All one can be sure of is that rent control REDUCES the quantity, quality, and diversity of the housing stock. What property owner would invest a cent into a rent-controlled building other than to keep it from being condemned? The south Bronx that became so famous for looking like West Beirut circa 1983 is a result of those ‘progressive’ rent control policies. While the do-gooders look at capitalism as being inequitable, the socialistic policies promise to be permanently inequitable.

What else would you expect from a pillow-biting, evolutionary dead-ender? There really is no ‘next generation’ to really worry about if you won’t or can’t have kids. If one only wants to project ones’ feelings on the young, and don’t care about their lives in anything other than an aesthetic way, then who cares?
The only way to guarantee ‘removing social variation’ is to make everyone miserable, and give the poor no way UP and OUT of poverty. Nor does anyone have a way to ‘slum’ in a low rent district while saving up or striving at a new business.

Economist Thomas Sowell has addressed many of the silly old saw policies in specific. They are things like height restriction and excessive environmental regulation which have the effect of reducing housing supply, raising the cost imposed on the builder, and thus the buyer – with no rendered addition of quality or value.
To quote Sowell who was reflecting on similar policies:

«As the realtors say, the three big factors in housing prices are location, location and location. In California, and probably some other places, there are three other big factors -- liberals, liberals and liberals. [note: in American English a ‘liberal’ means a ‘leftist’]

Liberals love to have the government do nice things -- without the slightest regard for the costs or the consequences. Greenery is nice. Open space is nice. It is nice to have buildings that are not too tall. There are all sorts of nice requirements you can put on builders before granting them permits to build.

There is no cash register ringing as the costs of all these nice things keep adding up. It is all done with a wave of the government's magic wand. Not having added up any of these costs, liberals are then shocked and outraged when they discover that apartment rents are stratospheric and housing prices astronomical.»

Other’s still have looked closely and done the non-PC thing of questioning the un-named notion of ‘smart growth’ planning which effectively creates miniature elitist faux-towns where environmental restriction and forced aesthetics are the rule, (again with an effect on the time lying fallow before building) which forces up the cost and means that the only way the developer can break even is to build luxury units.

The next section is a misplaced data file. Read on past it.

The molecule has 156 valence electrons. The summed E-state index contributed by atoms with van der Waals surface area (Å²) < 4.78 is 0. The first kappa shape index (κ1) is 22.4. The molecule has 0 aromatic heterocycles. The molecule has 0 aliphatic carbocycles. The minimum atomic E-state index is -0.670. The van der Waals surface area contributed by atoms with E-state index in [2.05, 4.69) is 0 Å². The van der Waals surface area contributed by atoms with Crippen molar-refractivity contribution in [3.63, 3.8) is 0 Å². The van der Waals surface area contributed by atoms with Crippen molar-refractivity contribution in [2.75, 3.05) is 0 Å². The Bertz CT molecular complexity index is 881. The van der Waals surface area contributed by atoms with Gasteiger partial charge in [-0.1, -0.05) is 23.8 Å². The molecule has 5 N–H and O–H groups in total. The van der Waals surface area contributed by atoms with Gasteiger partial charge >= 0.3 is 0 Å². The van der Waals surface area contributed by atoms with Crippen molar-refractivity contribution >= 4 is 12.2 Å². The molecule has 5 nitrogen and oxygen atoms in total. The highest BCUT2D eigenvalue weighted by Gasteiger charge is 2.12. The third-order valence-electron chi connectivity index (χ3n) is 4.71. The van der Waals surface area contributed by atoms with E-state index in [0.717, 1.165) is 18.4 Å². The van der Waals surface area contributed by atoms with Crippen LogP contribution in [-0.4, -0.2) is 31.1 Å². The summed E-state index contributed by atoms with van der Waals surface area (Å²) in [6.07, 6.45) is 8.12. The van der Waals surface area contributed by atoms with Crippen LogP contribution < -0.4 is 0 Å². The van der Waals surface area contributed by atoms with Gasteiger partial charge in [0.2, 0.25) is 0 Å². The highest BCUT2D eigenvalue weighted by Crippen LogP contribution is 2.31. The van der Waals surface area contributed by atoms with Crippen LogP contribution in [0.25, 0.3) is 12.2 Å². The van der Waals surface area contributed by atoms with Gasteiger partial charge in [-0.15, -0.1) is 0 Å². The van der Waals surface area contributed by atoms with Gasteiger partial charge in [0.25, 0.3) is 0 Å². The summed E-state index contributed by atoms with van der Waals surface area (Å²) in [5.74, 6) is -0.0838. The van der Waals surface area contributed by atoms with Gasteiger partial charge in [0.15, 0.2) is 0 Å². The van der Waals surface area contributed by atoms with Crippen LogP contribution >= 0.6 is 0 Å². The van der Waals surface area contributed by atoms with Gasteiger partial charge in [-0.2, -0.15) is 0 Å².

It gets worse – a study conducted in California looked into the actual effect of forcing developers to build moderate-priced housing as a condition to permitting them to build at all. It took over 20.000 housing units off of the market while adding 384 of the programmed ‘moderate price’ units. Be warned – reducing supply is WHY rents and houses in California are costly in spite of large quantities of land, just as it is in any European city. What do they have in common? It’s the feel-good regulation, stupid.

But what the hell, eh? If you can’t have kids, and don’t care about anyone else’s kids, there IS no future.

and of course, CBS runs to l'AFP with the storyquelle surprise, CBS court se cacher dans les jupons de AFP pour pleurnicher
Too bad he wasn't killed on the spot.
Dommage qu'il ne soit pas zigouillé sur le champ.

Worse than Russia under Brezhnev…

On Thursday, a guest on a Canal + talk show said that America under Bush was worse than the Soviet Union under Brezhnev.

I am not positive who the celebrity speaking was (at the exact moment that I turned on the set, the host was repeating what he had just heard); it may have been Jean-Marc Barr or Jennifer Ayache, but I think it was Tariq Abdul Wahad.

In this, the Descartesian nation of debate, no person, needless to say, rose to express even a limited sense of contradiction. Or even to ask whether the Poles, to take an example of people directly concerned by the Soviet leader, were likely to agree with the statement.

Friday, April 08, 2005

Do Like Us, and Give Peace a Chance…

Why can't those clueless Americans listen to pacifist Europeans like Zapatero, and make the world a safer place by refraining from turning to violence and refraining from choosing the (outdated) military option?…

And then there was the one about…

Bill Clinton and the Pope die on the same day, but a mixup in the afterlife paperwork sends them to the wrong places: the Pope goes to hell and Bill goes to heaven

In these other, independent, jokes, we hear what happens after the mix-up is corrected, and the Pope ends up in Heaven while Bill ends up in hell… (The first time I heard the latter, it was about Dubya heading to Hades, and the role of Jesse Jackson was taken by Clinton himself…)

Necro Heckling for fun and profit

Currency lad brings you: Wojtya Derangement Syndrome